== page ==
Having said all of this, I’m not sure that the pragmatics behind post-normal science can justify the ‘extended peer community’ as a means of ensuring effective quality assurance.4
And I’m certain that taking the further step of democratization, whereby consensus usurps the twin towers of falsifiability and repeatability, will leave most of WUWT’s readership baying at the moon. By taking such steps one is left with a view of science that is closer to the courtroom than the laboratory, and that detracts from the integrity of ‘normal’ science – we don’t want to know whether CO2 is found guilty of plotting humanity’s downfall, we want to know if it actually is guilty. The post-normal approach may be necessitated by complexity, uncertainty, contested values, high stakes and expedience, but it doesn’t alter the fact that it is a highly compromised approach to the pursuit of science.
Not So Post and Not So Modern
It may seem to some that such aspects of post-normal science represent postmodernism at its worst, but there is nothing modern about the reasoning that lies at the heart of scientific post-normality. Back in 1669 the thoughts of renowned philosopher and mathematician, Blaise Pascal, were posthumously published in a paper rejoicing in the somewhat unassuming title, ‘Thoughts’. Within it, Pascal presented an argument for belief in God that now goes by the name of Pascal’s Wager. He proposed that, when it comes to deciding whether God exists or not, Man is a finite being faced with a world of infinite uncertainty. In fact, since rationality can never be used to decide the issue, one might as well toss a coin. If God exists and you choose not to believe, you face infinite loss in the form of eternal damnation. On the other hand, belief in God, if he didn’t exist, can only result in finite loss (e.g. Sunday mornings in church when you could be down the pub). So, with a fifty-fifty chance, what sort of fool plumps for the option carrying the potentially infinite downside?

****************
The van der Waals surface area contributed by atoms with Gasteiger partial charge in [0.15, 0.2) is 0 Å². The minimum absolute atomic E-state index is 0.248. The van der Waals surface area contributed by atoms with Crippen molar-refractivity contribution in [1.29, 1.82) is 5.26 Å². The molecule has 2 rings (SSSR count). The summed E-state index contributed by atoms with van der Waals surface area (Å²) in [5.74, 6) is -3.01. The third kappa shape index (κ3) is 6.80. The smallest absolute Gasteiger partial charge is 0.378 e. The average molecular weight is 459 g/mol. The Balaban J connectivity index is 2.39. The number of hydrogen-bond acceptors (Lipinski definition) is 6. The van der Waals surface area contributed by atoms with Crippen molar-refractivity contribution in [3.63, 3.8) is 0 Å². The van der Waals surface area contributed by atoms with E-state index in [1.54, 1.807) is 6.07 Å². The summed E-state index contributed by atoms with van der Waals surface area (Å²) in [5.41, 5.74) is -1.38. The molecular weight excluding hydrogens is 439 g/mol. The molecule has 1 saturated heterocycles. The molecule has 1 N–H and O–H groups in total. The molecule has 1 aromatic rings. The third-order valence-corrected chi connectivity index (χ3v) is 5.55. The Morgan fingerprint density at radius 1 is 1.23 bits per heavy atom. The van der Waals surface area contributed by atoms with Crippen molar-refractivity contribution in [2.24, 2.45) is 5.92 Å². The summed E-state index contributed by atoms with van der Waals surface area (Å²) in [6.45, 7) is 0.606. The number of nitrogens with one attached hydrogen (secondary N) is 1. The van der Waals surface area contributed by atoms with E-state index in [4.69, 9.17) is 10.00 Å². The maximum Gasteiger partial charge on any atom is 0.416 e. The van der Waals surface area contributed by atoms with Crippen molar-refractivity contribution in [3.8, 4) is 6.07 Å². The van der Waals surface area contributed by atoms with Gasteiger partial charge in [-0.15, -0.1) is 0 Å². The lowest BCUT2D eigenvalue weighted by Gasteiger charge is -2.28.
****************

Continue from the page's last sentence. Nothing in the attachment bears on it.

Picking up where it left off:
By basing his decision upon a combination of probability and utility, Pascal had invented the decision theory upon which post-normal science is based. However, by downplaying the role played by rationality, he had also demonstrated how a combination of fear and pragmatism can be used to make the irrational seem sensible. Basically, Pascal was arguing that one should believe because one has a vested interest in believing. Faced with complexity, uncertainty, contested values, high stakes and expedience, Pascal used the supposed impotence of rationality to justify choosing the option that suited him best.